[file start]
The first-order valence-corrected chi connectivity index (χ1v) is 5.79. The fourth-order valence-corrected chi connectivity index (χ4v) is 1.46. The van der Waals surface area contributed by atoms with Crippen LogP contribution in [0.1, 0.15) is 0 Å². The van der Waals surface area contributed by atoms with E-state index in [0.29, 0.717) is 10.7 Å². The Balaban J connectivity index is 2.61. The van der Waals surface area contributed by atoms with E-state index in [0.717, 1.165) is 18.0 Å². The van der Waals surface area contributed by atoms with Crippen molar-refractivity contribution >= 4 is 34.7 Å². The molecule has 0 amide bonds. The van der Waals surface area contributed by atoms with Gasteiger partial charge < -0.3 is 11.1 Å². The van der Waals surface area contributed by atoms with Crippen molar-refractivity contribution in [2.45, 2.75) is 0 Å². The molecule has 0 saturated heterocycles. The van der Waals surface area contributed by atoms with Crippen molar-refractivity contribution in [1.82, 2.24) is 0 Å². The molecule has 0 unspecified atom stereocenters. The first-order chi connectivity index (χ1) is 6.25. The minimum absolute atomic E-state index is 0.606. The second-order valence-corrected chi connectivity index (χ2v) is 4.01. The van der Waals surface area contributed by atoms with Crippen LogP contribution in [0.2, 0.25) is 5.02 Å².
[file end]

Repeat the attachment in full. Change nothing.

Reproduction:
The first-order valence-corrected chi connectivity index (χ1v) is 5.79. The fourth-order valence-corrected chi connectivity index (χ4v) is 1.46. The van der Waals surface area contributed by atoms with Crippen LogP contribution in [0.1, 0.15) is 0 Å². The van der Waals surface area contributed by atoms with E-state index in [0.29, 0.717) is 10.7 Å². The Balaban J connectivity index is 2.61. The van der Waals surface area contributed by atoms with E-state index in [0.717, 1.165) is 18.0 Å². The van der Waals surface area contributed by atoms with Crippen molar-refractivity contribution >= 4 is 34.7 Å². The molecule has 0 amide bonds. The van der Waals surface area contributed by atoms with Gasteiger partial charge < -0.3 is 11.1 Å². The van der Waals surface area contributed by atoms with Crippen molar-refractivity contribution in [2.45, 2.75) is 0 Å². The molecule has 0 saturated heterocycles. The van der Waals surface area contributed by atoms with Crippen molar-refractivity contribution in [1.82, 2.24) is 0 Å². The molecule has 0 unspecified atom stereocenters. The first-order chi connectivity index (χ1) is 6.25. The minimum absolute atomic E-state index is 0.606. The second-order valence-corrected chi connectivity index (χ2v) is 4.01. The van der Waals surface area contributed by atoms with Crippen LogP contribution in [0.2, 0.25) is 5.02 Å².